- New application, “WS-1”, developed with the Workiva platform
- Automates ‘low value’ copywriting work, company says
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(Reuters) – Wilson Sonsini Goodrich & Rosati has launched its latest effort to partly automate legal work for clients, this time with technology designed to help go public companies prepare the ever-important SEC S-1 form.
The Silicon Valley-based law firm, long known for helping tech startups and clients raise capital, on Monday unveiled “WS-1”, the app it developed with the software company Workiva Inc.
In its announcement, the company said WS-1 is “the most complex automation project Wilson Sonsini has ever tackled.”
The company has taken several other technology development steps this year that, like WS-1, are aimed directly at fast-growing companies.
In February, Wilson Sonsini signed an agreement to allow clients using the company’s internal capitalization management software to switch to one of Morgan Stanley’s platforms.
And in a similar announcement to Monday’s, the company in June unveiled a new software platform, dubbed Neuron, to streamline the legal needs of its client startups.
David Wang, chief innovation officer for Wilson Sonsini, said that like Neuron, WS-1 uses technology to power legal departments and enables lawyers at the firm to collaborate with clients through the platform. A distinction between the two, however, is that the company developed Neuron in-house, while WS-1 was built on top of Workiva’s existing platform, Wang said.
WS-1 is designed to improve productivity by taking “the more mechanical parts of the drafting process, streamlining it and making it easier,” according to associate Michael Nordtvedt, who leads the capital markets practice of the ‘business.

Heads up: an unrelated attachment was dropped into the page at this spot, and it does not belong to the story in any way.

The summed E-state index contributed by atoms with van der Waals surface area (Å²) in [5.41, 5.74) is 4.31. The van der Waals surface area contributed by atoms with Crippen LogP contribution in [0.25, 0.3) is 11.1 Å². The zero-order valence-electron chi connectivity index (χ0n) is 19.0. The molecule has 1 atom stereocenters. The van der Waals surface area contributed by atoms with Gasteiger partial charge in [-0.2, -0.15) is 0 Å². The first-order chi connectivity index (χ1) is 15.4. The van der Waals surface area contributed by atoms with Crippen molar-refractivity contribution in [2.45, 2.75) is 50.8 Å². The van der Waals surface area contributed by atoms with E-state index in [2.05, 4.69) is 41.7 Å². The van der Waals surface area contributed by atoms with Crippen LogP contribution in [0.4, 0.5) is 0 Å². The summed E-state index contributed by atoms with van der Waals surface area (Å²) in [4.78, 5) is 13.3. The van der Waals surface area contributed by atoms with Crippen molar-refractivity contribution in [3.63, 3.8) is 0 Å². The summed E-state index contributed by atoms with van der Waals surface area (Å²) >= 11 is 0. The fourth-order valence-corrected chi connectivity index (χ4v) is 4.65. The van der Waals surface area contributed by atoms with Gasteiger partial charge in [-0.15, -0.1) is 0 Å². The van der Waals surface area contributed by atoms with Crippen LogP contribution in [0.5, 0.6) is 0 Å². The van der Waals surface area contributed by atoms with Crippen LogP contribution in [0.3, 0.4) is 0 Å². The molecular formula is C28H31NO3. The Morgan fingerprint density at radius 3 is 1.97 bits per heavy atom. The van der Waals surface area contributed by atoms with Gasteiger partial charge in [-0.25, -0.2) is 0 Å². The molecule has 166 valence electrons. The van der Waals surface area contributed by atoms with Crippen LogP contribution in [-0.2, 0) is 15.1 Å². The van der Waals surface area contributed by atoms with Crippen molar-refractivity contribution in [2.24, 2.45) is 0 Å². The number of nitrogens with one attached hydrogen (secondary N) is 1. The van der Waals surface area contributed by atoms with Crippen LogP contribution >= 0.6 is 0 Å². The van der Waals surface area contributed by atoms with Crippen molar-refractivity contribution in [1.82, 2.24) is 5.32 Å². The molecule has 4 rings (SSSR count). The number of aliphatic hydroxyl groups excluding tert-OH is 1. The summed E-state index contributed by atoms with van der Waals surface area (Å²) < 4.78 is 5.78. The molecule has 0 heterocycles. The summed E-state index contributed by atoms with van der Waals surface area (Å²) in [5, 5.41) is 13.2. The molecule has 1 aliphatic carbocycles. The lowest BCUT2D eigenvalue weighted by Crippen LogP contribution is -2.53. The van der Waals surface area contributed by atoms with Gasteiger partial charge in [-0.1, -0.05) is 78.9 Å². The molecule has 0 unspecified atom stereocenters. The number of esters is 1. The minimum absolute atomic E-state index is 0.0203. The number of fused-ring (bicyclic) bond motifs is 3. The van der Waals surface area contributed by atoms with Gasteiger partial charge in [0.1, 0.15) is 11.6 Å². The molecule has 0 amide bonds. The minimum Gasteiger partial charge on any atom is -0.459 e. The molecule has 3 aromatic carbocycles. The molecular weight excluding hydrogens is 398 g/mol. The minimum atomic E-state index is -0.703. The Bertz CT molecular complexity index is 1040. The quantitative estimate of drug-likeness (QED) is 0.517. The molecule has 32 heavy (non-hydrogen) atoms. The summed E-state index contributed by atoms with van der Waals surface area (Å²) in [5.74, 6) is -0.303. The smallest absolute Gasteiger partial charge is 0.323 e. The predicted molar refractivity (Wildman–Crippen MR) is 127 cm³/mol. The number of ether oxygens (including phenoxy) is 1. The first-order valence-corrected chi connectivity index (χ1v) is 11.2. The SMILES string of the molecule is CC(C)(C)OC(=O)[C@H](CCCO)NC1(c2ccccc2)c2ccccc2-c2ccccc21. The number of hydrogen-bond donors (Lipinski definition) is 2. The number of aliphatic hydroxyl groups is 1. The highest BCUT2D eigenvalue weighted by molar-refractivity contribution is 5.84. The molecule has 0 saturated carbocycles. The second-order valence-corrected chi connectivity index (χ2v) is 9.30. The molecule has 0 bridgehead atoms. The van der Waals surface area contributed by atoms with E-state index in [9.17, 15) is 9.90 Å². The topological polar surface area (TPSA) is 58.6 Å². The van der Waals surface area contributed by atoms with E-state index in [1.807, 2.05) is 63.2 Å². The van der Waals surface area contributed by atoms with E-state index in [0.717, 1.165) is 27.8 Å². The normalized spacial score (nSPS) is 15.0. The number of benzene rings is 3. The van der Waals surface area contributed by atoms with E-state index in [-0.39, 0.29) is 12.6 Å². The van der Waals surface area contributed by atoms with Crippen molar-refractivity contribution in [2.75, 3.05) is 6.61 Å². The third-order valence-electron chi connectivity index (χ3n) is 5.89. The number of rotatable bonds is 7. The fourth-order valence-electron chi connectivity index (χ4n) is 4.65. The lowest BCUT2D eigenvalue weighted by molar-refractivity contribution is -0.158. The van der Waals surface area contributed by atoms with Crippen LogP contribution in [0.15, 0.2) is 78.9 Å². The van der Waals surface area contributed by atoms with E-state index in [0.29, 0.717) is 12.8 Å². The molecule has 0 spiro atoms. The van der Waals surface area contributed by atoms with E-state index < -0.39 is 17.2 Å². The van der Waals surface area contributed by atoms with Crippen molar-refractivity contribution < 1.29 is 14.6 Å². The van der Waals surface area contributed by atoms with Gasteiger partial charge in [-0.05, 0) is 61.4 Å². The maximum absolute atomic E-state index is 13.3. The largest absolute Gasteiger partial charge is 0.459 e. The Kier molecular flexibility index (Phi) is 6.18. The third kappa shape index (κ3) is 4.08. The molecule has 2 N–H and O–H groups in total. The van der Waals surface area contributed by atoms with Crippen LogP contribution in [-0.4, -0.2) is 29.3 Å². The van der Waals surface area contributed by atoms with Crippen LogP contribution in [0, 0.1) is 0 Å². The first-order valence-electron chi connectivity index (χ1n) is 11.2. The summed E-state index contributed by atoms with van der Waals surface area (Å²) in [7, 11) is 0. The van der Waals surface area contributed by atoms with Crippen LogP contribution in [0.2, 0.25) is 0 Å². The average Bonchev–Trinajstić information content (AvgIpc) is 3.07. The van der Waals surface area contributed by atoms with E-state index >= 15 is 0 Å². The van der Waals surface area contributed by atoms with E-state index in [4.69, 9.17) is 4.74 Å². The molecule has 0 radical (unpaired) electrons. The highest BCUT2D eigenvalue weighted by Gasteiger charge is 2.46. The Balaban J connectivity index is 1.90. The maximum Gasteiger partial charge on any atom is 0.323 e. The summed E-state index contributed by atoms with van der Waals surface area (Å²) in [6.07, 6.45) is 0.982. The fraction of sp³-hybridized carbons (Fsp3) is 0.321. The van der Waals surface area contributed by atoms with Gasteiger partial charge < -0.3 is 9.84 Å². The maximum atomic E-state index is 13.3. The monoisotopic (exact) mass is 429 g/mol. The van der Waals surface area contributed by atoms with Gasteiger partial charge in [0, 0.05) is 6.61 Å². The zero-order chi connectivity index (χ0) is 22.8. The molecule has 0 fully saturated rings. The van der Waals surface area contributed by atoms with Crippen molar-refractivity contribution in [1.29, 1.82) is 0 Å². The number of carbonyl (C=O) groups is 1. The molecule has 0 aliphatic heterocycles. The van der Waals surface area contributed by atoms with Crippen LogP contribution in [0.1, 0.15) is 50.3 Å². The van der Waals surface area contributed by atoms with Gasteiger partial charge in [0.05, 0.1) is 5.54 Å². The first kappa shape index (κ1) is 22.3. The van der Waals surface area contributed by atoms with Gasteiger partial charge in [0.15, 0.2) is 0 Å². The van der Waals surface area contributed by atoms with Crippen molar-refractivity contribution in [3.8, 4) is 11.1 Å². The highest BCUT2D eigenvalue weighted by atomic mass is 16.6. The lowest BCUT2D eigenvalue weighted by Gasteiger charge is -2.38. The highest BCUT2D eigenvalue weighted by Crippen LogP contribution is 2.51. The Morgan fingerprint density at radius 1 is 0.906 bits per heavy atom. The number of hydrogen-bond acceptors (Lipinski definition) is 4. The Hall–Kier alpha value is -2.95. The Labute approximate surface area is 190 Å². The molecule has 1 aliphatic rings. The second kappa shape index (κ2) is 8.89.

The offer could significantly reduce the time pre-IPO companies have to spend on writing the registration dossier, a task that the company said in its announcement could normally take a company over 950 hours.
S-1s contain a wealth of information for the public and the United States Securities and Exchange Commission, including on financial performance, shareholders, and corporate structure.
Lawyers for Wilson Sonsini have worked on many of these key disclosures over the decades. The company has represented large companies like Apple Inc and Google Inc in their IPOs.
The firm has advised 30 initial public offerings so far in 2021, with a total value of $ 30 billion, he said.
Wang said Wilson Sonsini plans to build on the current capabilities of the WS-1 and automate more parts of the IPO process.
“The fact that this process is going fully digital is a given,” he said. “I think we’re the first law firm to do something about this trend.”
In other tech-related efforts, Wilson Sonsini has invested in Lexion, an artificial intelligence-backed contract management startup, and is seeing automated products come out through its tech affiliate, SixFifty.
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